Dinesh Rathi is the Managing Director/Chief Executive Officer of the Lagos Free Zone (LFZ). In this interview with Nairametrics, he discloses that the total deployed investments to date within LFZ including investments made by respective tenants, stands at about N600 billion ($1.2 billion) and by the end of the year, it aims to reach N1 trillion ($2 billion).
According to him, the Lagos Free Zone holds a lot of economic potential for the growth of the Nigerian economy and improvement of international trade.
Rathi has almost 20 years of experience working in India and Nigeria. He started his career with Unilever Group and has also worked in ICICI Bank, the largest private-sector commercial bank in India. Excerpts.
How would you assess the drive for investments to the Zone considering the several challenges the country and Lagos State, in particular, have had to contend with?
Let me begin by providing a brief background on the Lagos Free Zone. Lagos Free Zone (LFZ) is an 850-hectare industrial development, a fully functional special economic zone located 65km East of Lagos in the Ibeju-Lekki axis. We have been in operation for close to 12 years now. Out of our total area of 850 hectares, we are developing 300 hectares (35%) in Phase 1. Our vision is to become the preferred industrial and logistics hub in West Africa by offering world-class infrastructure, facilities and services.
So far, the drive for investment has been very encouraging. We already have 23 business entities operating within the Zone. Lekki Deep Sea Port, scheduled to be operational by the fourth quarter of 2022, will be the key catalyst for building on this momentum of attracting further investments into the Zone. Lekki Port and Lagos Free Zone combination offers a unique ecosystem to traders and manufacturers in Nigeria and will consolidate our position as the economic epicentre of Lagos and Nigeria.
Your engagements with various embassies over this past year have been in the news. Are we witnessing an investment drive from those countries into the Lagos Free Zone?
One of the key aspects of our investment promotion drive is to constructively engage with source markets that can drive Foreign Direct Investments into Nigeria. In that context, we are very happy with our continuous engagement with various diplomatic and trade missions from countries like US, UK, EU Japan and India among others. We collaborate with these respective offices to help guide investments originating from their countries into Nigeria.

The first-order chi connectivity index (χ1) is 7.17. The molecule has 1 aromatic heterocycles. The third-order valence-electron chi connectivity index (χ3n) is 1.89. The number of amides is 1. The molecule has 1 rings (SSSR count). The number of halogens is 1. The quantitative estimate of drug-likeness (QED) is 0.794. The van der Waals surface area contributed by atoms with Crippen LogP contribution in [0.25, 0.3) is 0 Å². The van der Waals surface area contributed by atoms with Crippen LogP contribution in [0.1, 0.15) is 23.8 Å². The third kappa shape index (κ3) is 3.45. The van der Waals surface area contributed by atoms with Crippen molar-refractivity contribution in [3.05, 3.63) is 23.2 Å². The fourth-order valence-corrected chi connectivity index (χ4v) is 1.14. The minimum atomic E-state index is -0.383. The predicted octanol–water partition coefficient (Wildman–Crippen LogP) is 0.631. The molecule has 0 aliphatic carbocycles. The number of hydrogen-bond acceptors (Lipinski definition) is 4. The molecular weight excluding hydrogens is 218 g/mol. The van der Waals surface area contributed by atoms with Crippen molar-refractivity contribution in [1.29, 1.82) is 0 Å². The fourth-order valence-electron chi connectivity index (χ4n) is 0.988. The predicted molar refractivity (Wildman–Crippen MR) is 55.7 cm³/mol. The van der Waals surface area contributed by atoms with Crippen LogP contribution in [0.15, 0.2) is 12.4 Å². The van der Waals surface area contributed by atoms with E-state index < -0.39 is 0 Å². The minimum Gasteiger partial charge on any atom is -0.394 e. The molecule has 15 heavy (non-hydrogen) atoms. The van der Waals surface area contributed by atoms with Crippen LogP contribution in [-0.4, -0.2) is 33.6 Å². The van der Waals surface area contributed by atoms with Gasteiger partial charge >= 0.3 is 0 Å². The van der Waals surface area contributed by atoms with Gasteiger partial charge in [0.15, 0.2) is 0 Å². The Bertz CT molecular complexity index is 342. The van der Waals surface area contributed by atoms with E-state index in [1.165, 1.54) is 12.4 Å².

The first phase (300 hectares) of the Lagos Free Zone already has lease commitments on more than 40% of the area, signifying that a critical mass of businesses already exists in the Zone. But like every other emerging market in the current situation globally, Nigeria is facing short-term headwinds in the economy. We believe that once Lekki Port is operational and the world learns to move past the pandemic, the investment cycle will see an uptick again. As soon as that happens, we will be ready to gain the maximum market share of FDI.
In a nutshell, we have done a lot of work that would continue to garner interest from decision-makers at stakeholders towards facilitating investment projects into Nigeria.
Nigeria remains India’s largest trading partner in Africa, with a total trade volume of about $14billion in 2020. This trade volume grew considerably in 2021. From what you have seen and observed, what do you think are the major attractions, and how best can the Zone tap into them?
At the outset, I would reiterate that we are an industrial estate developer. We are developing an industrial ecosystem that provides hassle-free investment for manufacturers, logistics operators, and other service providers to operate with a much higher quotient of ease of doing business. We are not focusing on any one geography over the other but what we are doing is to tick all the boxes that support industrial activities regardless of which source markets the investments come from. As long as the projects fit the master plan we are working with, we engage with investors across the globe.
Now, back to your question. With India USD10billion of the USD14Billion you mentioned comes from crude export, while USD4billion is what we import from India to Nigeria. Arithmetically speaking, Nigeria runs a substantial positive balance of trade with India.
We are looking at India for multiple sectors such as automobile, pharmaceuticals, chemicals, light engineering and assembly among others. As you are aware, India is the largest exporter of motorbikes and pharmaceuticals in Nigeria. Those are the two kinds of clearly attractive sectors to Nigeria. Given the way the whole economic progression has happened especially with COVID, what we are currently looking at primarily are the operators within Nigeria, looking for expansion opportunities or looking for a better location given that Lekki Port is coming on stream. So, if you want to relocate or expand your business, Lagos Free Zone is the place to be.
In parallel, we are also engaging with international industrial stakeholders from countries with which Nigeria has strong bilateral trade relations, for driving FDI into the Zone.
The key enablers include seamless integration with Lekk Port, access to quality infrastructure we have provided, and the ease of doing business we offer in the Zone while working with different government agencies. Apart from that, the port and zone combination can become a crucial enabler for Nigeria to become an essential player in the African Continental Free Trade Agreement. One of the key challenges that keep Nigeria from becoming an export powerhouse is port logistics. With Lekki Port coming on stream, the Zone ultimately becomes a panacea to achieving global competitiveness.
What is the Zone offering on the Ease of Doing business?